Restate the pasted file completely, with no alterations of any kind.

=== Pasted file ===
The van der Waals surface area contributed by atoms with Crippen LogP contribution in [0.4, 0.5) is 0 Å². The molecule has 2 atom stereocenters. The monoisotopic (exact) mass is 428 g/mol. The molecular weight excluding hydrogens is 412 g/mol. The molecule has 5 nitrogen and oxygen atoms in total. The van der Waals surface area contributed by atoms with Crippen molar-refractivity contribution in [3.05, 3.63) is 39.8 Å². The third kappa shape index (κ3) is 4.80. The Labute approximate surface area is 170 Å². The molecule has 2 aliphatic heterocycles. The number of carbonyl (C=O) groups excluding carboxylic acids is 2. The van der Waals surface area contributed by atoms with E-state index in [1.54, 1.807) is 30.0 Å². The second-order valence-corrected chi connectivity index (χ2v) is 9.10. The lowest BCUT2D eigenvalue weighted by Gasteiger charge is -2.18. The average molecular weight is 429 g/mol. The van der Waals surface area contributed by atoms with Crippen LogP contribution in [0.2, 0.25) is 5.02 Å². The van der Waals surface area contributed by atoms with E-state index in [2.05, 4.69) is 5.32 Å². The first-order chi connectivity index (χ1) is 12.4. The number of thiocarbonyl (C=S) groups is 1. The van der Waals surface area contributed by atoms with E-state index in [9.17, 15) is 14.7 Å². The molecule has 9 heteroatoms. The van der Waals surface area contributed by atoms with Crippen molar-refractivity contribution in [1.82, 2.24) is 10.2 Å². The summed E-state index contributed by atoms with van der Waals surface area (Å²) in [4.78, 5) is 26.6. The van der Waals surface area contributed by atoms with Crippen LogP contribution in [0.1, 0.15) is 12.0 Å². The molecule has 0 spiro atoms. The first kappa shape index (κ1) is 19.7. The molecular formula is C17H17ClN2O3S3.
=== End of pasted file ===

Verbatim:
The van der Waals surface area contributed by atoms with Crippen LogP contribution in [0.4, 0.5) is 0 Å². The molecule has 2 atom stereocenters. The monoisotopic (exact) mass is 428 g/mol. The molecular weight excluding hydrogens is 412 g/mol. The molecule has 5 nitrogen and oxygen atoms in total. The van der Waals surface area contributed by atoms with Crippen molar-refractivity contribution in [3.05, 3.63) is 39.8 Å². The third kappa shape index (κ3) is 4.80. The Labute approximate surface area is 170 Å². The molecule has 2 aliphatic heterocycles. The number of carbonyl (C=O) groups excluding carboxylic acids is 2. The van der Waals surface area contributed by atoms with E-state index in [1.54, 1.807) is 30.0 Å². The second-order valence-corrected chi connectivity index (χ2v) is 9.10. The lowest BCUT2D eigenvalue weighted by Gasteiger charge is -2.18. The average molecular weight is 429 g/mol. The van der Waals surface area contributed by atoms with Crippen LogP contribution in [0.2, 0.25) is 5.02 Å². The van der Waals surface area contributed by atoms with E-state index in [2.05, 4.69) is 5.32 Å². The first-order chi connectivity index (χ1) is 12.4. The number of thiocarbonyl (C=S) groups is 1. The van der Waals surface area contributed by atoms with E-state index in [9.17, 15) is 14.7 Å². The molecule has 9 heteroatoms. The van der Waals surface area contributed by atoms with Crippen molar-refractivity contribution in [1.82, 2.24) is 10.2 Å². The summed E-state index contributed by atoms with van der Waals surface area (Å²) in [4.78, 5) is 26.6. The van der Waals surface area contributed by atoms with Crippen LogP contribution in [0.1, 0.15) is 12.0 Å². The molecule has 0 spiro atoms. The first kappa shape index (κ1) is 19.7. The molecular formula is C17H17ClN2O3S3.